Located in St.Wendel, Minnesota

12261 County Road 4, Avon Mn 56310

(320) 363-8110



Spring:  April 1st to May 31st:  Mon-Fri: 8am-8pm, Sat: 8am-5pm, Sun: 1pm-5pm

Summer and Fall:  Please call for details.




Click on the thumbnail to view hardiness zones.


Blueberries are semi-self fruitful, meaning if you plant one variety you will get fruit.  By mixing two or more varieties, you will get better fruit production due to cross pollination.  Blueberries perform best on acidic soils with a pH range from 4.5 to 5.5.  Because of their shallow, fibrous root systems, blueberries require a soil that is uniformly moist, but not saturated.  Heavy, poorly drained soils should be avoided.  Protect from rabbits if they are present during the winter months, as they will browse the plants to the ground.  

Patriot BlueberryPATRIOT: Height: 4’-6’, Width: 3’-4’.  Full sun.  Fruit is 5/8" in diameter, flat  and firm.  Bush is upright, open and vigorous.  Partially self-fruitful, but will produce heavier if planted with another variety.  Requires acidic, well drained uniformly moist soil.  Growing zones 4 to 8.  



Grapes are fully self-fruitful, and do not require a second vine to produce fruit.  Grapes require full sun, and well drained warm soils to achieve maximum production.  Grapes require a trellis or other structure to climb on.

Bluebell GrapeBLUEBELL:  Full sun.  Resembles Concord in size and color but with a more tender skin and much hardier.  Ripens 2 to 3 weeks earlier than Concord, in mid-September.  Can be left up on the trellis and suffers little or no dieback.  Excellent for eating, juice, and jellies.  Self fertile.  Can be planted with other varieties.  Best on well drained to dry soils.  Growing zones 4 to 8.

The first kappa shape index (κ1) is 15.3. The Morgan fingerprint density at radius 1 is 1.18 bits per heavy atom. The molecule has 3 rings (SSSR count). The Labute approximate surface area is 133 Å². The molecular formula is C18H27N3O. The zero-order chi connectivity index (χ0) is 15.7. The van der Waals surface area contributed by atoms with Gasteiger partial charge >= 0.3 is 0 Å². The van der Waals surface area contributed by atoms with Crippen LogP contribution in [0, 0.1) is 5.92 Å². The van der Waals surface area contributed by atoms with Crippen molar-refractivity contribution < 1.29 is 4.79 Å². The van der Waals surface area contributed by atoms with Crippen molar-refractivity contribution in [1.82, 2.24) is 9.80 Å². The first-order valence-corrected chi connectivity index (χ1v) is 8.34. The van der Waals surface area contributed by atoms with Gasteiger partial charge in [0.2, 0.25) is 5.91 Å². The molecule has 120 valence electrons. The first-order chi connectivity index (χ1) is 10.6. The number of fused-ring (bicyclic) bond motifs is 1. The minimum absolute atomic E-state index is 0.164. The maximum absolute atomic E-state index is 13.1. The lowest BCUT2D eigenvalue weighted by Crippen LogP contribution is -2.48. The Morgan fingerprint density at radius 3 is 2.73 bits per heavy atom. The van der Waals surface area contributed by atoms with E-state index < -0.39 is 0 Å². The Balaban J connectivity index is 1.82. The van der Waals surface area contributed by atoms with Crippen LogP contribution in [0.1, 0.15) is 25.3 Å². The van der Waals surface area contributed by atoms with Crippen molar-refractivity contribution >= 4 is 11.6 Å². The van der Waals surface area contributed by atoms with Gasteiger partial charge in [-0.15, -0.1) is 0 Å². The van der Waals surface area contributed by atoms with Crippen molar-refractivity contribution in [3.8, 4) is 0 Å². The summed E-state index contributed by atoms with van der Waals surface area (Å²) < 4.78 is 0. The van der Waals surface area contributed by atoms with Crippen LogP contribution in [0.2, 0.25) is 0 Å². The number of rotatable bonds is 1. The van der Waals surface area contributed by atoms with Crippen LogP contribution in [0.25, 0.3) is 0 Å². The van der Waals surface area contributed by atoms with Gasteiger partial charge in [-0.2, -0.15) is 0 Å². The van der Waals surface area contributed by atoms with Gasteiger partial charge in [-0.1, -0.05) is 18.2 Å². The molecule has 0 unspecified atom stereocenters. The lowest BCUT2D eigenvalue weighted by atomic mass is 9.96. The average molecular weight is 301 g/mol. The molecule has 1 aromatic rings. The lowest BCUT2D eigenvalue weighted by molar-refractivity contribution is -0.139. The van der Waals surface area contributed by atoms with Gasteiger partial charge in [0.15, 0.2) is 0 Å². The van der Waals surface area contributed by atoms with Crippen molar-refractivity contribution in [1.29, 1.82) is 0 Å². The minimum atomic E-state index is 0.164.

Kay Gray GrapeKAY GRAY:  Full sun.  A hardy white grape with very sweet fruit suitable for eating and winemaking.  Medium sized berries are produced in tightly packed, small clusters.  Extremely productive and hardy enough that it does not need winter protection.  Typically ripens the first week of September in central Minnesota.  Growing zones 4 to 8. 

Petite Jewell GrapePETITE JEWELL:  Full sun.  A somewhat hard to find variety that produces small seedless grapes suitable for eating and winemaking.  The fruit ripens early,(early August) and can be eaten from the pink stage to the fully ripe stage.  At the fully ripe stage it will have a rich, slightly spicy flavor.  May require protection from the birds.  Growing zones 4 to 8.  Photo courtesy of Bailey Nurseries Inc.



Honeyberry are part of the honeysuckle family.  The fruit has a taste that has been compared to blueberries, blackberries, raspberries and black currants.  They require full sun and a second variety for pollination.  Easier to grow than blueberries, the fruit can be used for fresh eating, pies, or jellies and jams. Berries should be left to ripen for 2 to 3 weeks after turning blue for best flavor.

Berry Blue HoneyberryBERRY BLUE (Lonicera caerulea 'Berry Blue')  Full sun:  Height: 4', Width: 3'.  Large blueberry-like tasting fruits can be used just like blueberries.  Fruit ripens in early summer.  A vigorous grower that will perform best on well drained mositure retentive soil.  Growing zones 3 to 8.


Indigo Gem HoneyberryINDIGO GEM  (Lonicera caerulea '9-15'):  Full sun:  Height:  3'-4', width: 3'-4'.  Elongated oval shaped berries ripening to a dusky blue color.  A mix of slightly tart flavor with sweet overtones.  Fast growing and hardy.  Use 'Berry Blue' as a pollinator.  Growing zones 2 to 7.


Tundra HoneyberryTUNDRA (Lonicera caerulea 'Tundra')  Full sun.  Height: 4'-5', width:  4'-5'.  Larger fruit than other varities, the berries taste like wild blueberries with a hint of black currant. Use Berry Blue for a pollinator.  Growing zones 3 to 8. Photo courtesy of Bailey Nurseries Inc.